By Russel D McLean
Last week, my Herald (Scotland) crime books of the year was published. It was one of the toughest columns I've had to write in ages, because there were so many good books I read this year. Some of them I got the chance to review professionally, others I never managed to place. But I only had space for a set number of books in the column, and narrowing it down was a killer. So here, as this is the last DSD post I'll do before Christmas, are my "runners up" in books of the year - these are all worth your time: some great books from some incredible writers.
Jason Starr's modern noir classic Cold Caller, charting the hell of a cold caller in the city, who might just have a few psychological issues, has been reissued by No Exit Press, and if you haven't read it, you need to do so. Now.
Stuart Neville's The Final Silence was one of my favourite serial killer thrillers of the year: pulse pounding stuff from a writer who never disappoints.
And speaking of never disappointing, John Connolly's The Wolf in Winter is the best entry yet in his long running Charlie Parker series - and the end will leave the Parker faithful with their jaws on the floor.
K.T. Medina's White Crocodile was a brilliant debut - set among the minefields of Cambodia (and the less minstrewn but equally dangerous mean streets of Manchester), it marks the arrival a stunning new talent.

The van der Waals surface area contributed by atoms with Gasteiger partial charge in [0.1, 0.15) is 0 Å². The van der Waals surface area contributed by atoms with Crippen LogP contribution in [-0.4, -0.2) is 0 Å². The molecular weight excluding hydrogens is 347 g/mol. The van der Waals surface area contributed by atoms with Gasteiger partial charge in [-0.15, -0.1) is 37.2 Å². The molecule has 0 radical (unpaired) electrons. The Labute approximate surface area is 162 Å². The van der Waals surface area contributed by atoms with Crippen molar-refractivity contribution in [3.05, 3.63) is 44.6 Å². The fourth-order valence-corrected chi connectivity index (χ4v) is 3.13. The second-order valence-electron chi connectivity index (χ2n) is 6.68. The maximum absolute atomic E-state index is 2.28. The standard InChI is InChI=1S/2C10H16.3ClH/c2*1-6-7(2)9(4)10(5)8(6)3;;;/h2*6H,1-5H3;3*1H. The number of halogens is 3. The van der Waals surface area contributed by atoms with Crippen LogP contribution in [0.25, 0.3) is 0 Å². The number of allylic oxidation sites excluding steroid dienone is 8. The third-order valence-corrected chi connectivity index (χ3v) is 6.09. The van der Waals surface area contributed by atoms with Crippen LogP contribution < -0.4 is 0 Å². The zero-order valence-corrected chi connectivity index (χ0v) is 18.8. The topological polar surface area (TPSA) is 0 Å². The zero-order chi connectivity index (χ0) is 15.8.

Chris Ewan's Dark Tides was, I think, his best book yet - set during the Manx Halloween, its a claustrophobic and psychologically unsettling novel with shades of all your favourite slasger movies running through it.
Alan Furst's Midnight in Europe was tense and filled with his usual eye for period detail: a riproaring espionage novel.
Louise Welsh wrote a brilliant dystopian crime novel (first in a trilogy, so there's even more to come!) in the pacy and punchy A Lovely Way To Burn.
Meanwhile, Pulitzer prize winner Robert Olen Butler wrote a Hemmingway-esque crime novel in The Hot Country which is only the start of what I hope will be a spectacular series.
Kitty Genovese: The Murder, the Bystanders, the Crime that Changed America by Kevin Cook was my favourite true crime book this year.
And, before I run out of time, one final choice... Reed Farrel Coleman's The Hollow Girl saw us say a bittersweet farewell to the incredible Mo Prager, one of the most developed detectives in recent years. Sad as I was to see Mo go, I'm glad it ended like that... it just felt... right.